Making Futurism Work for You

The Solarpunk ideal is a resistance to the idea that things are ever “just the way they are.” We can always make changes for the better. A practical mode of bettering ones life, the Solarpunk ideal is the realization that a resistance needs to ignite, a resistance to the idea that “things are just

Making Futurism Work for You
Photo by travelnow.or.crylater / Unsplash

Or: The Purpose of Solarpunk

Part of the Solarpunk ideal is the realization that a resistance needs to ignite, a resistance to the idea that things have to be the way they are. You’ve heard it before, that refrain from friends, family, and doctors: “That’s just how things are. You just have to play the game.”

Well, Solarpunk is about changing that game.

The idealism of Solarpunk, the futuristic aesthetic, both of these are wonderful aspects of the movement. But there is another part, implied by the ‘punk’ moniker. It is to this punk energy that we need to turn if we are going to take the idealism of Solarpunk and turn it to practical uses.

How Can Solarpunk Work for Me?

The first question we must ask ourselves is this: how can Solarpunk help my life, right here, right now? The world is full of helpful notions and energized philosophies, but it requires action to prove the worth of a system of thought. Luckily, Solarpunk offers us some clues.

Here, a handful of Solarpunk themes provide some insight into the most important areas to concentrate on:

  • Community

Human beings are, first and foremost social creatures. The myth of the “lone wolf” is an oddly pervasive one, but despite its popularity, it remains utterly false. Human beings require strong communities to function. So what does “community” mean to you? Look around at your social groups and start taking note of the way they function, and around what ideals those communities orbit. Are they groups of loose friends, drawn together for simple socializing? Do you know each individual of the group well? Would you trust all of those individuals with your possessions? With your time? The answer to some of these later questions might be “no.” That’s okay. Once you’ve begun to honestly assess your social group, you can begin to make important decisions. Do I want to be closer with this friend, or Do I need something from a group of friends which I’m not getting here?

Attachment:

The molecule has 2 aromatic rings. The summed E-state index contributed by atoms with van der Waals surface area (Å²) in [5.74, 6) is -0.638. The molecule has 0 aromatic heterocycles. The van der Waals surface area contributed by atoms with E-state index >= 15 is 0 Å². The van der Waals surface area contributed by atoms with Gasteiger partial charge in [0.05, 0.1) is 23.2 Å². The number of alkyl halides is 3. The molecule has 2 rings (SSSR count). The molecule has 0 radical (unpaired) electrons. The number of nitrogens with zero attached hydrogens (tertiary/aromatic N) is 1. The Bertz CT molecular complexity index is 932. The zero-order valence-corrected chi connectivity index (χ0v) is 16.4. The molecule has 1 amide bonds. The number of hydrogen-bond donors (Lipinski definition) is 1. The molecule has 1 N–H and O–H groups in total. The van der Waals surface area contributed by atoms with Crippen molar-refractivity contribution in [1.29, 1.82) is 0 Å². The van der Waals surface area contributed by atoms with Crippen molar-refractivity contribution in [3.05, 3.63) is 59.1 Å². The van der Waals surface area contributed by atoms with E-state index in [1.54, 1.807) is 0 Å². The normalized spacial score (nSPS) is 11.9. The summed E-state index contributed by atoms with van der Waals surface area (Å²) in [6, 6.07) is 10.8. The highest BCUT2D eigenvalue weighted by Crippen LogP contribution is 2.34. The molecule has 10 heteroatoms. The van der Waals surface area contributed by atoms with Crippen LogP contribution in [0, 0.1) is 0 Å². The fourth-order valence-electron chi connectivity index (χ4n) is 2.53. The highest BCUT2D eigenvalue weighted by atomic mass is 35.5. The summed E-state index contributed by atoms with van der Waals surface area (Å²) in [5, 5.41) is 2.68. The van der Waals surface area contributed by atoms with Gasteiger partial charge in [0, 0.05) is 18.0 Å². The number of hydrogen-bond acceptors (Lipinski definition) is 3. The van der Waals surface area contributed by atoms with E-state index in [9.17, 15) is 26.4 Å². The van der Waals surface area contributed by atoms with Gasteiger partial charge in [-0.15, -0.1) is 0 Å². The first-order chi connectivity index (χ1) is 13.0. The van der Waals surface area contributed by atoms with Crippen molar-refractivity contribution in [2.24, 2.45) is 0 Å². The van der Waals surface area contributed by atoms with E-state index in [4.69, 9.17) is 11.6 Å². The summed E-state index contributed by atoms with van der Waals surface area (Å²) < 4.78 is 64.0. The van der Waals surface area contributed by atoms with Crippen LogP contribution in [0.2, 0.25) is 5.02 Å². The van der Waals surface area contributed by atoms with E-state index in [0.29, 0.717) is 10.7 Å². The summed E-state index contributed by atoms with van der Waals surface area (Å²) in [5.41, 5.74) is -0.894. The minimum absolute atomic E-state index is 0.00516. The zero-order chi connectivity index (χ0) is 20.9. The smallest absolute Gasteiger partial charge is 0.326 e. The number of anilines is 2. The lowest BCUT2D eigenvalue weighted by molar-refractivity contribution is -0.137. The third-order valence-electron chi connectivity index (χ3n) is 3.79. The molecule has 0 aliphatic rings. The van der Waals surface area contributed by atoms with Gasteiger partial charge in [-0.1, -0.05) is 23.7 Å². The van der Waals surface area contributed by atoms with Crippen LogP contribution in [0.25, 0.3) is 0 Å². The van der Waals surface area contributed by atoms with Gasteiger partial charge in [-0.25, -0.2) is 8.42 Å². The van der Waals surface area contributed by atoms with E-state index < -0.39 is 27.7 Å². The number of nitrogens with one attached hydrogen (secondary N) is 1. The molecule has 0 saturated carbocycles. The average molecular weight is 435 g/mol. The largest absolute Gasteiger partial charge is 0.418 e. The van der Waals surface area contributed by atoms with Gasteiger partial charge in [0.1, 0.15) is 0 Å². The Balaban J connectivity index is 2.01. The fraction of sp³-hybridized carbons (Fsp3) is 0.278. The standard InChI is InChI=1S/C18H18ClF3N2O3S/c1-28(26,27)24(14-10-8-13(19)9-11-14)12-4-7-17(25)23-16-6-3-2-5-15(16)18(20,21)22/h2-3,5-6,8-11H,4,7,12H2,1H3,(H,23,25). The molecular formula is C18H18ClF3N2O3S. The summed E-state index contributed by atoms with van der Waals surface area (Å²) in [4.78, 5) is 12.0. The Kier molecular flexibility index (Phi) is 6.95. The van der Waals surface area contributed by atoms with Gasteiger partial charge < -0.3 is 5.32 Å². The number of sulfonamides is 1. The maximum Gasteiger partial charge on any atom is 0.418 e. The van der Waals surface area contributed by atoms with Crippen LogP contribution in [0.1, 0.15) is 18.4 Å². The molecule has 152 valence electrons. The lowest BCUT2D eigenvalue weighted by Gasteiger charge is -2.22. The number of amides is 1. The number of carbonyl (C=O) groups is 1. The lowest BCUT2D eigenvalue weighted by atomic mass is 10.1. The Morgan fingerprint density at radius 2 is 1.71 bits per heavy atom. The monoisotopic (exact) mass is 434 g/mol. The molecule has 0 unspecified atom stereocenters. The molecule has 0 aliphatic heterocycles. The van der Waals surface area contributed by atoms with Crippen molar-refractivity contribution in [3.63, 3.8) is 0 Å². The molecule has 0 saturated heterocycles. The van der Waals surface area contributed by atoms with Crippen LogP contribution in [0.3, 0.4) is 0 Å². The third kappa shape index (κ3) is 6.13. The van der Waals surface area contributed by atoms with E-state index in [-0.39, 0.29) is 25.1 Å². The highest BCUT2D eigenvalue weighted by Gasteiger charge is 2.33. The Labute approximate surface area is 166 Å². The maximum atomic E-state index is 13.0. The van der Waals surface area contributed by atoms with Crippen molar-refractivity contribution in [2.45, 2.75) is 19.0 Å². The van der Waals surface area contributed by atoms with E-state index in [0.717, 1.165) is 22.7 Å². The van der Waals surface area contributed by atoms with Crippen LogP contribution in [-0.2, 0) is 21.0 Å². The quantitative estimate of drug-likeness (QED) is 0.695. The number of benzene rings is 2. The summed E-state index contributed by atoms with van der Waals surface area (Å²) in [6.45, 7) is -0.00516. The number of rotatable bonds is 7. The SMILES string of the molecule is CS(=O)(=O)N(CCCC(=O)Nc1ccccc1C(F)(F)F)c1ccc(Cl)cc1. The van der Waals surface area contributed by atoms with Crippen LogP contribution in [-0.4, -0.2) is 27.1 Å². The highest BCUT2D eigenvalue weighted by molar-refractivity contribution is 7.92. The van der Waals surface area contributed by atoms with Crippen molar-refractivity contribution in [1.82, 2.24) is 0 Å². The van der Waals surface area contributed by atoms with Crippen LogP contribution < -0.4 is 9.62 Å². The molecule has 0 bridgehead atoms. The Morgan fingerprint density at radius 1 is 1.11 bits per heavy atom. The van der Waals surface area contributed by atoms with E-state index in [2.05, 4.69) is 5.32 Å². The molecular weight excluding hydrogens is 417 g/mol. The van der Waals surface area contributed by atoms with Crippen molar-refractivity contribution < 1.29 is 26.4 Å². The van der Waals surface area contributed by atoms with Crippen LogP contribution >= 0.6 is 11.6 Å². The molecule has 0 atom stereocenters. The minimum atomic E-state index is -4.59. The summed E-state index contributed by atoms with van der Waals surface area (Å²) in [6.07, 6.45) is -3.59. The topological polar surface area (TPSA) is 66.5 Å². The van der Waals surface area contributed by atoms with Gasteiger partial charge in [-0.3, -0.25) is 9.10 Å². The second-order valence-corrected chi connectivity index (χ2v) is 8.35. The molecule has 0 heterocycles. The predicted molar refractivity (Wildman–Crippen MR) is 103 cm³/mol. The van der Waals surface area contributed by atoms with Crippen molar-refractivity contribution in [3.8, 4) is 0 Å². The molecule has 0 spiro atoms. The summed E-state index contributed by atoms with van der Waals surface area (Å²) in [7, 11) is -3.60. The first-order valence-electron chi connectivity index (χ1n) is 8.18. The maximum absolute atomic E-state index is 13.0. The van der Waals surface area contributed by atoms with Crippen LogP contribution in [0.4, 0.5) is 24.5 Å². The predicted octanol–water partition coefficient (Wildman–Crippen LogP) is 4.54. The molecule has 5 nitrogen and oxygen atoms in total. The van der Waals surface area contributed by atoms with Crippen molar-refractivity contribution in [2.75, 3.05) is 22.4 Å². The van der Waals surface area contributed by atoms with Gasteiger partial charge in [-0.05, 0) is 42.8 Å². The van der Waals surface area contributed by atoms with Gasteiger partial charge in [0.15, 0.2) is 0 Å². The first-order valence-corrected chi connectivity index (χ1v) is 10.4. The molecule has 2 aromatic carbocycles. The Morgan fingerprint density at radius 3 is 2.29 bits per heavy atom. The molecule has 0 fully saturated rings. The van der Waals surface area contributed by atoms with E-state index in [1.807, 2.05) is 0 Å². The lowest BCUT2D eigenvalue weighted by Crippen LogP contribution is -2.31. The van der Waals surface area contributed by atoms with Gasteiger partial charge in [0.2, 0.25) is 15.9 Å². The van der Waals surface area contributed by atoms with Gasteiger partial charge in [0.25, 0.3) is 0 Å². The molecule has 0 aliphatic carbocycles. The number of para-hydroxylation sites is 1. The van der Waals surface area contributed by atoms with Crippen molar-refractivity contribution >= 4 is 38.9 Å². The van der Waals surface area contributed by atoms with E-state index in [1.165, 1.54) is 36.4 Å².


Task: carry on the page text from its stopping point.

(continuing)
A good community will work hard to support its fellow members. Members of a community will often go a little, or a lot, out of their way to help others in the community. There will also be a sense of deeper connection than just passing idle friendships. Perhaps most importantly, it will be the connection between the members of a community that drives an interest in being together — rather than “social lubricants” such as alcohol.

  • Self-actualization

This doesn’t mean you need to live on a solar-powered farm in the middle of the wilderness, drinking rainwater and eating basement-grown mushrooms. Unless, of course, you really want to. Actualization is different from sufficiency.

Being self-actualized means that you are living your life in the best way that you can. A good community actually supports this by giving you a foundation of security upon which you can build; by which you can begin concentrating on your own self-betterment. Part of this whole process is recognizing that you will always have more to learn — that, in your life, growth is a continual process.